Empirical results

Measuring discrimination

\(\Delta\) Wage by non-productive characteristics given same productivity.

Empirical challenges
  • What constitutes a productive vs non-productive characteristic?

  • Is \(\Delta\) wage attributable to discrimination alone or worker preferences?

  • Does the discrimination arise from tastes or unobserved information?

Types of studies
  • Observational

  • Audit and correspondence studies

  • Lab experiments

  • Field experiments

  • Quasi-random experiments

Kitagawa-Oaxaca-Blinder1 decomposition

Wages in two groups (\(A\) and \(B\)) can be written

\[ \begin{align} \ln w_A &= \mathbf{x}_A \boldsymbol{\beta}_A + \varepsilon_A, \quad \mathbb{E}\left(\varepsilon_A\right) = 0 \\ \ln w_B &= \mathbf{x}_B \boldsymbol{\beta}_B + \varepsilon_B, \quad \mathbb{E}\left(\varepsilon_B\right) = 0 \\ \end{align} \]

Then, average wage differential

\[ \Delta = \mathbb{E}\left(\ln w_A\right) - \mathbb{E}\left(\ln w_B\right) = \color{#288393}{\left[\mathbb{E}\left(\mathbf{x}_A\right) - \mathbb{E}\left(\mathbf{x}_B\right)\right]\boldsymbol{\beta}_A} + \color{#9a2515}{\mathbb{E}\left(\mathbf{x}_B\right)\left(\boldsymbol{\beta}_A - \boldsymbol{\beta}_B\right)} \]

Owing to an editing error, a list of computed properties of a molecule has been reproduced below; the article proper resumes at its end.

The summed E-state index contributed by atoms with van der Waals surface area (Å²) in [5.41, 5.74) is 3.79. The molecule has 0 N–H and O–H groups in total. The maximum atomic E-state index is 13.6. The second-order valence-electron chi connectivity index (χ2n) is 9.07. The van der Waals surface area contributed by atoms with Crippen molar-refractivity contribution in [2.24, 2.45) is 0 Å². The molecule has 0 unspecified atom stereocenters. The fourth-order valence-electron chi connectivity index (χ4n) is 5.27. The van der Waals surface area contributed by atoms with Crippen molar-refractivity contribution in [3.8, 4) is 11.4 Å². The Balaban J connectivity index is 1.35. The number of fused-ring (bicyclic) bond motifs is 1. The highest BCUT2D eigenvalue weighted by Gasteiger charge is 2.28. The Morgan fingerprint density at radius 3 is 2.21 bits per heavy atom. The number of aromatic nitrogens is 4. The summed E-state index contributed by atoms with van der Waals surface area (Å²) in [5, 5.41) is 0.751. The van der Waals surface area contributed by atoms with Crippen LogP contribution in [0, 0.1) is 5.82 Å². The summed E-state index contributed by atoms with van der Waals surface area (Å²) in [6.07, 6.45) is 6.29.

decomposed into explained and unexplained components.

Explained part is essentially composition effect.

Unexplained part: what would \(B\) workers get if their returns were same as \(A\)’s?

The unexplained part on its own is not an evidence of discrimination!

Also show that decomposition is sensitive to the reference group!

Kitagawa-Oaxaca-Blinder decomposition


  • Common support: \(\mathbf{x}_A\) and \(\mathbf{x}_B\) contain same set of variables
  • Conditional mean independence: \(\mathbb{E}(\varepsilon_A) = \mathbb{E}(\varepsilon_B) = 0\)
  • Invariance of conditional distributions: distribution of \(\mathbf{x}_B\) remains unchanged if \(B\) workers receive returns \(\boldsymbol{\beta}_A\)

These are very strict assumptions, so the decomposition is a correlational (not causal) measure.

Kitagawa-Oaxaca-Blinder decomposition

Source: Table 8.5 in Cahuc (2004)

Point out the differences between different bases

Kitagawa-Oaxaca-Blinder decomposition over time

Blau and Kahn (1997): swimming upstream

\[ \begin{align}\Delta_t - \Delta_s &= \left(\Delta X_t - \Delta X_s\right) \beta_{At} + \Delta X_s \left(\beta_{At} - \beta_{As}\right) + \\ &\quad + \left(\mathbb{E}x_{Bt} - \mathbb{E}x_{Bs}\right) \Delta\beta_t + \mathbb{E}x_{Bs} \left(\Delta\beta_t - \Delta\beta_s \right) \end{align} \]

Total \(\Delta_t - \Delta_s = -0.1522\) decomposed into (see Table 2)

1st term
2nd term
3rd term
4th term


Change in composition
Change in prices
Moving along distribution
Unexplained change



Total wage differential fell by \(\approx\) 15 percentage points.

The 4th term is crucial for the swimming upstream interpretation. If women did not move up along the distribution, i.e., their characteristics stayed at \(\mathbb{E}x_{Bs}\), then the gender wage gap would have risen by 1.4pp.